All of baseball was brought together to celebrate the crowning achievement of Aaron Judge tying Roger Maris’ American League home run record this week. Against the Toronto Blue Jays on Wednesday night, our MLBbro MVP deposited a two run shot over the left field wall for his 61st round tripper of the season in an 8-3 victory.



With one more homer, Judge will stand alone in the MLB record books as the American League’s new home run king. At this point in the season, it is unlikely that he will match Sammy Sosa’s total of 66 in 1998, Mark McGwire’s total of 70 in the same season or Barry Bonds’ 73 in 2001.  

But according to the late Roger Maris’ son, Roger Maris Jr. it’s Aaron Judge who he believes is the greatest single-season home run hitter and not Bonds, McGwire or Sosa.



“I think it means a lot and it’s not just for me, I think it means a lot for a lot of people that he’s clean, he’s a Yankee, he plays the game the right way,” Maris Jr. told reporters. I think he gives people a chance to look at somebody who should be revered for hitting 62 home runs and not just as a guy who did it in the American League. He should be revered for being the actual single season home run champ. That’s really who he is if he hits 62 and I think that’s what needs to happen and I think baseball needs to look at the records and I think baseball needs to do something.”

Here’s where the story lies. Barry Bonds’ historical season and home run legacy is being pushed further and further back in conversations and getting less respect with each passing season. For the record, Aaron Judge acknowledges Bonds for his accomplishment and believes that 73 home runs is the standard. He shared his opinion with Sports Illustrated recently. 

“Seventy-three is the record,” Judge says. “In my book. No matter what people want to say about that era of baseball, for me, they went out there and hit 73 homers and 70 homers, and that to me is what the record is. The AL record is 61, so that is one I can kind of try to go after. If it happens, it happens. If it doesn’t, it’s been a fun year so far.” got ahead of this potential story a couple of weeks ago sparked by a Fox Sports Radio conversation by our founder, Rob Parker with Chris Broussard.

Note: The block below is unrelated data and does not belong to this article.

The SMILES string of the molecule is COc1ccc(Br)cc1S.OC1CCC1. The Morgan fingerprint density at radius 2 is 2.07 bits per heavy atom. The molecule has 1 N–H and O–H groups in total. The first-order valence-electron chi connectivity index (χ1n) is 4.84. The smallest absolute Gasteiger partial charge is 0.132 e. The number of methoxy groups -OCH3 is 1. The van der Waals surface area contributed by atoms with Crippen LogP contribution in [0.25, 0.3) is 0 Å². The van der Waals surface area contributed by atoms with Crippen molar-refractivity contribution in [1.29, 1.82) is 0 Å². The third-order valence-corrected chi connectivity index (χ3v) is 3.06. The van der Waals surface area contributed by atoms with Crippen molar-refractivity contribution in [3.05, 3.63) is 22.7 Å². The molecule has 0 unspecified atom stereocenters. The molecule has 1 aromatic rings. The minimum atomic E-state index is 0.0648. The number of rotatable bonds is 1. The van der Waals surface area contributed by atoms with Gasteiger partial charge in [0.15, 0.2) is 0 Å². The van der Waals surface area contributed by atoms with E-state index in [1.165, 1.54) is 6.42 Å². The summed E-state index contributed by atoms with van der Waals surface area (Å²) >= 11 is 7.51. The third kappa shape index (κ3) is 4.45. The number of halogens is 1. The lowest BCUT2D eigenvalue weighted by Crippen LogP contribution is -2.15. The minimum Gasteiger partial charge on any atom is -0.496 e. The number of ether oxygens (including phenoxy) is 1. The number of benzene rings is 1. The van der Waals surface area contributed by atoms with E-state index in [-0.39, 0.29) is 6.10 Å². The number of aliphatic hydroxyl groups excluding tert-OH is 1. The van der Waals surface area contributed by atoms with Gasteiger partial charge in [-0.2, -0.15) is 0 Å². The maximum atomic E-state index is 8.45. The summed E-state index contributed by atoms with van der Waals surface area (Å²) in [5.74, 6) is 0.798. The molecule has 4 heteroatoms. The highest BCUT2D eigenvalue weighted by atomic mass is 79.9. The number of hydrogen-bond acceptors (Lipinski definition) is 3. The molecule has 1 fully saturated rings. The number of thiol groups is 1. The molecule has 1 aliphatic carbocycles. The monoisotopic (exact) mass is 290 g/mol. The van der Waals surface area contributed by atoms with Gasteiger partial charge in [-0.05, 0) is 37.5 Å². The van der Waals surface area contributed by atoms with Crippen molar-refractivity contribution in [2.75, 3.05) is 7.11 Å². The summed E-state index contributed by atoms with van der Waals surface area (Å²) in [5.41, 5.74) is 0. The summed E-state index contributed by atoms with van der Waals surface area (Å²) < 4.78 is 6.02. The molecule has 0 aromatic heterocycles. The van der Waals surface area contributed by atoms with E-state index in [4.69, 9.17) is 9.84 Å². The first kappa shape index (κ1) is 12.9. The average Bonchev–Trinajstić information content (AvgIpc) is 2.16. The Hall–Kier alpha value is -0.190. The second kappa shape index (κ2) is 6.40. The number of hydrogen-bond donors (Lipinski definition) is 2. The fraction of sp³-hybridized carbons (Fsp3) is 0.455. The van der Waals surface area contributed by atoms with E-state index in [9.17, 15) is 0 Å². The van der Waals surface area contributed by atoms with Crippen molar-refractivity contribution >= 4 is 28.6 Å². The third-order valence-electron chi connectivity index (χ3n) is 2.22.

Roger Maris Jr.’s press conference is the foreshadowed example claimed weeks ago that the begrudging old school media and experts will use to discredit Barry Bonds’ career accomplishments. As Maris Jr. pointed out in his statement, performance enhancing drugs are a factor in his opinion.    


MLBbro Founder Rob Parker Shuts Down Anti-Judge Media & Opens Up A Home Run Debate That Could Carry On For Years


This is not lost on Barry Bonds. The MLBbro icon believes the sport has given him a “death sentence” as he explained in an interview with The Athletic back in 2020 discussing how he’s treated by Baseball and his Hall of Fame chances.

“I feel like a ghost…A ghost in a big empty house, just rattling around…a death sentence. That’s what they’ve given me…My heart, it’s broken. Really broken.”

“If they don’t want me, just say you don’t want me and be done with it,” he said of the Hall of Fame. “Just be done with it.”

Sadly, it looks like baseball has already made it clear that the sport is done with Bonds, who is one of the greatest all-around baseball players, period. Not just a home run hitter. Besides the home run numbers everyone remembers (73 in a regular season and 762 for his career), Bonds was a seven-time MVP, eight-time Gold Glove winner and 14 time All-Star. Add 1,996 RBI with a career .298 average and his resume is immaculate. But there are factors that overshadow his accomplishments.



The MLBbro “Home Run King” will stay blackballed from the sport until at least the next era of sportswriters replaces the journalists that will hold Bonds’ reputation against him. Bonds has been much more forthcoming with his misdeeds than others in his era and he has apologized.

Until then, Barry Bonds finds himself as a King without a kingdom as he becomes a cautionary tale for generations to come…

Relationships are just as important as statistics and talent. 

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